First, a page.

Judge limits jury instructions in Sebring lead in water case
The judge in the James Bates lead-notification case has ruled that jurors will not be instructed that the former Sebring water department operator can be found not guilty because his failure to notify Sebring water customers of high lead levels was a “mistake of fact.”
But Bates’ attorney will be able to present evidence prosecutors had hoped to exclude regarding communications between Bates and the Ohio Environmental Protection Agency.
“Mistake of fact” is a legal concept that means a defendant is not guilty because he misunderstood a fact, such as his obligation to send notices to the public by a certain deadline.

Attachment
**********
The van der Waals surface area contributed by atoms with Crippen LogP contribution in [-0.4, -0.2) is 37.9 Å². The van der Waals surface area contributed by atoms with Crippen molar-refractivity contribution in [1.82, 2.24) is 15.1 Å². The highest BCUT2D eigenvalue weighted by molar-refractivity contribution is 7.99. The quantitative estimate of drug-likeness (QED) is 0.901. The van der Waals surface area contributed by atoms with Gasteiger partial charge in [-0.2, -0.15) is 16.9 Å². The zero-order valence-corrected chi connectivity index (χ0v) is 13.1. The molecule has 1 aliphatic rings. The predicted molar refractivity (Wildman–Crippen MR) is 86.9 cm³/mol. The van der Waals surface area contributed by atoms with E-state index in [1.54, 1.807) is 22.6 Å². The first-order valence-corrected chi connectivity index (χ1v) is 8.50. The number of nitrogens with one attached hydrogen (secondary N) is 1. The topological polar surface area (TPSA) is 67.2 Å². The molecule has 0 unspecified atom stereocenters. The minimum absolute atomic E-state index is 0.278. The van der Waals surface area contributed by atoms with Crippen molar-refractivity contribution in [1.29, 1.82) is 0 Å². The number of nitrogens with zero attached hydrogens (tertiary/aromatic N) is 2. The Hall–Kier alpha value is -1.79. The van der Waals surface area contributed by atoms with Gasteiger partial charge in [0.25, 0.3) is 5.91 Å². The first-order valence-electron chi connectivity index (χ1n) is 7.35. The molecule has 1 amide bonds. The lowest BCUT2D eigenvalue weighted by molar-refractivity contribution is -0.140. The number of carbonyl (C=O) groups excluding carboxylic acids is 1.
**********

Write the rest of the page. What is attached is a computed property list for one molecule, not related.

Bates, 62, of Carey Road in Salem, faces three charges. Each carries a possible penalty of four years in prison if he is convicted.
The Sebring notification issue came up a short time after lead-in-the-water notifications became national news because of a similar problem in Flint, Mich. In Sebring, on a smaller scale than Flint, bottled water was trucked into town, the Sebring schools closed temporarily and children were tested for lead in their blood. The Ohio EPA was also criticized at that time for lax oversight of the notification rules.
Read more about the case in Friday's Vindicator or on Vindy.com.